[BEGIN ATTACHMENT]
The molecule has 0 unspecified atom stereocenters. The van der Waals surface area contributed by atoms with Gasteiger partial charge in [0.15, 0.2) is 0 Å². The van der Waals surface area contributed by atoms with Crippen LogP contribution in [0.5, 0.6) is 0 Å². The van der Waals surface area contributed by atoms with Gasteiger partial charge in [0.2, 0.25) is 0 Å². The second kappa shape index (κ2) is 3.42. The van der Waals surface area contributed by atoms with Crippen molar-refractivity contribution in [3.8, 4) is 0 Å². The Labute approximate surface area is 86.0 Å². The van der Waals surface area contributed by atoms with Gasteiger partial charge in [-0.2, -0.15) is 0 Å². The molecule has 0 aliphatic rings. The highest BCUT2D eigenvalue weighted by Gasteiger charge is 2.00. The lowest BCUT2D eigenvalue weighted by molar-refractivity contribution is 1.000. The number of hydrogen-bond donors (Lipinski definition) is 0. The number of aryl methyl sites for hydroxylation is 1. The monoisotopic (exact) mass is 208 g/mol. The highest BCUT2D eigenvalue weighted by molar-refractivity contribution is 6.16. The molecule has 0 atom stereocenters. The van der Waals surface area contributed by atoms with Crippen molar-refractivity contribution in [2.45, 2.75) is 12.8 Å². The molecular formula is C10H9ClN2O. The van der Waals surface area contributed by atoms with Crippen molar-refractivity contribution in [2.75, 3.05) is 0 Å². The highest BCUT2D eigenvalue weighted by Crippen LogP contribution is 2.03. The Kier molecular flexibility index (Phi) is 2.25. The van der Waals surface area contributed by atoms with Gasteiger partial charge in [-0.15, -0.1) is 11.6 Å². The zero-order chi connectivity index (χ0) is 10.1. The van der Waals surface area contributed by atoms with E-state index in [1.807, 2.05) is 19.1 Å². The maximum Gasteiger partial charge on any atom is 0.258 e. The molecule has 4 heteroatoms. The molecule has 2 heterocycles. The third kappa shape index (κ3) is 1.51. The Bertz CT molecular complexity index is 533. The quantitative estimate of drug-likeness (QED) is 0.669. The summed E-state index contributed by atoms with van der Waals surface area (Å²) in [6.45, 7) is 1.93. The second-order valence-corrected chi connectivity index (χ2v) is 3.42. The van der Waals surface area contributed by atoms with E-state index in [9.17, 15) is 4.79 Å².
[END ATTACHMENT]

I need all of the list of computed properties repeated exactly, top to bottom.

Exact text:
The molecule has 0 unspecified atom stereocenters. The van der Waals surface area contributed by atoms with Gasteiger partial charge in [0.15, 0.2) is 0 Å². The van der Waals surface area contributed by atoms with Crippen LogP contribution in [0.5, 0.6) is 0 Å². The van der Waals surface area contributed by atoms with Gasteiger partial charge in [0.2, 0.25) is 0 Å². The second kappa shape index (κ2) is 3.42. The van der Waals surface area contributed by atoms with Crippen molar-refractivity contribution in [3.8, 4) is 0 Å². The Labute approximate surface area is 86.0 Å². The van der Waals surface area contributed by atoms with Gasteiger partial charge in [-0.2, -0.15) is 0 Å². The molecule has 0 aliphatic rings. The highest BCUT2D eigenvalue weighted by Gasteiger charge is 2.00. The lowest BCUT2D eigenvalue weighted by molar-refractivity contribution is 1.000. The number of hydrogen-bond donors (Lipinski definition) is 0. The number of aryl methyl sites for hydroxylation is 1. The monoisotopic (exact) mass is 208 g/mol. The highest BCUT2D eigenvalue weighted by molar-refractivity contribution is 6.16. The molecule has 0 atom stereocenters. The van der Waals surface area contributed by atoms with Crippen molar-refractivity contribution in [2.45, 2.75) is 12.8 Å². The molecular formula is C10H9ClN2O. The van der Waals surface area contributed by atoms with Crippen molar-refractivity contribution in [2.75, 3.05) is 0 Å². The highest BCUT2D eigenvalue weighted by Crippen LogP contribution is 2.03. The Kier molecular flexibility index (Phi) is 2.25. The van der Waals surface area contributed by atoms with Gasteiger partial charge in [-0.15, -0.1) is 11.6 Å². The zero-order chi connectivity index (χ0) is 10.1. The van der Waals surface area contributed by atoms with E-state index in [1.807, 2.05) is 19.1 Å². The maximum Gasteiger partial charge on any atom is 0.258 e. The molecule has 4 heteroatoms. The molecule has 2 heterocycles. The third kappa shape index (κ3) is 1.51. The Bertz CT molecular complexity index is 533. The quantitative estimate of drug-likeness (QED) is 0.669. The summed E-state index contributed by atoms with van der Waals surface area (Å²) in [6.45, 7) is 1.93. The second-order valence-corrected chi connectivity index (χ2v) is 3.42. The van der Waals surface area contributed by atoms with E-state index in [9.17, 15) is 4.79 Å².